Hello Miners Alley Playhouse Family,

*Family: a basic social unit; considered as a group, whether dwelling together or not. Or that is just one definition that I made up. Sounds good though;) I made one up because there is not a good definition of our type of theatre family, according to the internet dictionaries that I looked it up on. I like the fact that our “family” is not defined in normal terms and we function outside the norms. For this blog I want to focus on the “dwelling” part of this made up definition.

“… whether dwelling together or not,” the “or not” is the part that sticks out. Without a team of artists and audiences gathering together in one location, is it theatre, and if not, are we still a family? Now, I am not saying theatre is dead, end of days, all hell is raining for the sky and we all going to die. No, in my boredom, I got to thinking about the importance of an object that shares a meaning with a social group, e.g. religious symbol or family heirloom, and what gives it that meaning.

Staying at home and no theater to make messy is hard for me. I have only done it once in my career, and it becomes difficult not to have the artistic outlet you have always had. I am finding ways to work from home but when half of my work requires a/our/my/the theatre, there is a void that is not filled. And yes, my wife has many projects around the house that I can need to do, however it is not the same. I thought to myself, maybe I will just start reading scripts and putting designs on paper. So late one night, while not sleeping, I started to work on some concepts, but that buzz did not last. I guess without the idea of seeing it come to life, and without the collaboration of the team, I did not care, I don’t know. Maybe, just maybe I miss the venue, the shell that we all crawl into to feel artistically, safe, or a place we are safe to feel, laugh, cry, whatever. So how important is the shell, are we crabs that shed our homes when they no longer fit us, but the social group does not share the shell. I don’t know if a good metaphor exists that can help explain this strange dwelling that we have. Like our family, can this shell not be defined?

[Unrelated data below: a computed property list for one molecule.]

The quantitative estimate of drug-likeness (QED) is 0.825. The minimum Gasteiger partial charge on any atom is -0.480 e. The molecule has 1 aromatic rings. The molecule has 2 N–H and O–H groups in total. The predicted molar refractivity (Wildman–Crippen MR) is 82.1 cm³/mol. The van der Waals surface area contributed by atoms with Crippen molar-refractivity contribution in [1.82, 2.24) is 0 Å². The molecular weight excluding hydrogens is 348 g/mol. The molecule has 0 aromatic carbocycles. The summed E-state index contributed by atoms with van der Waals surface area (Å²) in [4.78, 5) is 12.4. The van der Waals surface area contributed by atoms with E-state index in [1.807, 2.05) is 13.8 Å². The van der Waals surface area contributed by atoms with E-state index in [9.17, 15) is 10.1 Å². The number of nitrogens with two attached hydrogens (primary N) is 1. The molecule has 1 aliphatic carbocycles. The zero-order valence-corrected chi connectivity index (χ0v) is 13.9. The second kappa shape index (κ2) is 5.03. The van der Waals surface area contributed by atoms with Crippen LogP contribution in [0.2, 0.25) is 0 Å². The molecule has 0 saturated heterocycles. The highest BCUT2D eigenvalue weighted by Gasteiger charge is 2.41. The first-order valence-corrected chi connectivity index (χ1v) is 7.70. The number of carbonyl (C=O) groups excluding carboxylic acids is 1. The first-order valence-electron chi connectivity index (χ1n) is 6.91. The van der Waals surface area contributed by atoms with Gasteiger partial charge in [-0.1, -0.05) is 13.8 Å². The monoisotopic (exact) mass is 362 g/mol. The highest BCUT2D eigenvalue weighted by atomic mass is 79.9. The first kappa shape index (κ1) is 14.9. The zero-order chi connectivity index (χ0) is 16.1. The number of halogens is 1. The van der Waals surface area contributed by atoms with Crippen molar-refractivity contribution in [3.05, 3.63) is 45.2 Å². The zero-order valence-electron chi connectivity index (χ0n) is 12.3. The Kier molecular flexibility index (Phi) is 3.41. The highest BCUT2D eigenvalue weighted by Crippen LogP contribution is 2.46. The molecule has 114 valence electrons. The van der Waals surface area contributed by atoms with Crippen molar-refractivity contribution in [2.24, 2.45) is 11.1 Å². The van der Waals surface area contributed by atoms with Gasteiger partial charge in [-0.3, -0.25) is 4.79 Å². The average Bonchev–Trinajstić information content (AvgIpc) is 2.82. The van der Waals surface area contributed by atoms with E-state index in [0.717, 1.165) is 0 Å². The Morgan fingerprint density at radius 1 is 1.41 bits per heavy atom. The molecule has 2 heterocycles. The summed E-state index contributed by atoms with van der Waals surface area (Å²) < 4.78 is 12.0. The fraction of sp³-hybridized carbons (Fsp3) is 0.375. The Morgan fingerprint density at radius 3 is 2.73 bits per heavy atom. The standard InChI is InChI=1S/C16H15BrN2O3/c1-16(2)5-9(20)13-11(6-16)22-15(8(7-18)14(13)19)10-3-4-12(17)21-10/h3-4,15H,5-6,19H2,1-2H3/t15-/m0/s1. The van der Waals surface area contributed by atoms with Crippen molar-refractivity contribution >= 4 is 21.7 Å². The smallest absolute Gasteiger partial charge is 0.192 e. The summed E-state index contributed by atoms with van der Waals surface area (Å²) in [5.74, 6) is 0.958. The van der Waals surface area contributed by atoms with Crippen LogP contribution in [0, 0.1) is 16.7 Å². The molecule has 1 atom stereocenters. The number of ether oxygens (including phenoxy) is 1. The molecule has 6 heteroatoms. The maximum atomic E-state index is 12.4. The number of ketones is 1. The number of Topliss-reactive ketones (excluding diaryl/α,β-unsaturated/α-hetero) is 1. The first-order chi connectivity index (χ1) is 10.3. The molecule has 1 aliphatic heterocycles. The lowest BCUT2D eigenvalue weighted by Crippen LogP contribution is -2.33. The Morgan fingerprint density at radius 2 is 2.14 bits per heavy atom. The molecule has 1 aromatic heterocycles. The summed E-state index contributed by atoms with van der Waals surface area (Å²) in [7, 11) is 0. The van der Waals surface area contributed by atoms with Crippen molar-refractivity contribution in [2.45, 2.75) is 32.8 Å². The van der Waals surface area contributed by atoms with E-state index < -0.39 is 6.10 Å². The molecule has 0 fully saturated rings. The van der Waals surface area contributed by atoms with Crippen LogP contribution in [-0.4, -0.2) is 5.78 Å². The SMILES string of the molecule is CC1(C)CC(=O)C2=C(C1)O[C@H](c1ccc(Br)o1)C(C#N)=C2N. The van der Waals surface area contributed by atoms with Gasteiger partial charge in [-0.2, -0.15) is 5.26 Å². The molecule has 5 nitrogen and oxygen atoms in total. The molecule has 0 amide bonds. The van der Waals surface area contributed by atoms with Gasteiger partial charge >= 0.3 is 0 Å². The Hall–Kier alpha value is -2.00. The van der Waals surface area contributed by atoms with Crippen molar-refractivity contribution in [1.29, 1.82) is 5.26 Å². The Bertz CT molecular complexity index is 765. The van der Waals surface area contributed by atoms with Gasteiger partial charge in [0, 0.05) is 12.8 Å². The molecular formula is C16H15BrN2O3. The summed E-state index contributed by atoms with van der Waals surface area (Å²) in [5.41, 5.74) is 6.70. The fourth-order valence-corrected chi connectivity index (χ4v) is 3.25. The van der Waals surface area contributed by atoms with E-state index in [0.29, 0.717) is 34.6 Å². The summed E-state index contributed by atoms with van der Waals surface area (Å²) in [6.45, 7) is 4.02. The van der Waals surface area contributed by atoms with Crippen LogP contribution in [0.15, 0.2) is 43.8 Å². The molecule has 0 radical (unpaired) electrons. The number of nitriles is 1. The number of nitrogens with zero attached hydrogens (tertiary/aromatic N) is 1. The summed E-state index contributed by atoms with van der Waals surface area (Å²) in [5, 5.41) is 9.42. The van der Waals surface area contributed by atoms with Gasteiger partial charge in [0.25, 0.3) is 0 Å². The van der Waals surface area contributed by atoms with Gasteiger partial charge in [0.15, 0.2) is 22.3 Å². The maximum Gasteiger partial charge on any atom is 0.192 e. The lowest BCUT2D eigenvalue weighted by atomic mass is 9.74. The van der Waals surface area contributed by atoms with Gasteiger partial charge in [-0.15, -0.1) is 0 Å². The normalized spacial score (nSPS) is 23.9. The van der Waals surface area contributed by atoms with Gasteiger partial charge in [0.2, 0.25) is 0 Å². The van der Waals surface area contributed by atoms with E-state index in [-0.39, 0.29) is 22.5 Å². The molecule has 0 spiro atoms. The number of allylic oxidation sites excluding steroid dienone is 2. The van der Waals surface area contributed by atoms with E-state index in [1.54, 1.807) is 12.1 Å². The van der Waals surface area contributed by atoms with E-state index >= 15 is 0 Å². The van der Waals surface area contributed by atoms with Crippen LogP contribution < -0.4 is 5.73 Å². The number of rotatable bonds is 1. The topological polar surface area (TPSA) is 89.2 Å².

Is the theater, the building, a possession or is it something more? Is it an object we hold? Are we, the staff at MAP, in possession of an object, or are we stewards of something more, the re of the er? If you don’t know what that means, long story short for the purposes of this blog, theatre is the art, theater is the building. Is er just as necessary as re? If you were to ask me a few years ago I would say no the art is the only thing that matters, theatre can be performed anywhere, anytime. This may still be true, however once the er, the stage, the house, the bar, the gathering place, our shell, has been taken away, it might make you think that the er has just as much power. Let’s call it the ghosts in the theatre, the ghosts can draw us to them and/or push us away. We try to find a shell with ghosts that like us and invite our family home. Or do we create our own ghosts and take them with us, or were they there before us? Is the power of MAP lost without the shell that we gather in? Or is the power in the possessors, the stewards of the er, the creators of the re, the family that calls it home? Do you have to have a dwelling to be a family? I still don’t think so, but it is nice.

My personal dilemma right now is I miss the er more than the re, and it is not even close. Is that because of my position with the company and the type of work that I do? Or is there something else that pulls at me? I have left other companies and other theaters, and I have missed them all, but I am wondering now, was it the art or the family?

Maybe it can’t be defined.

– Jonathan Scott McKean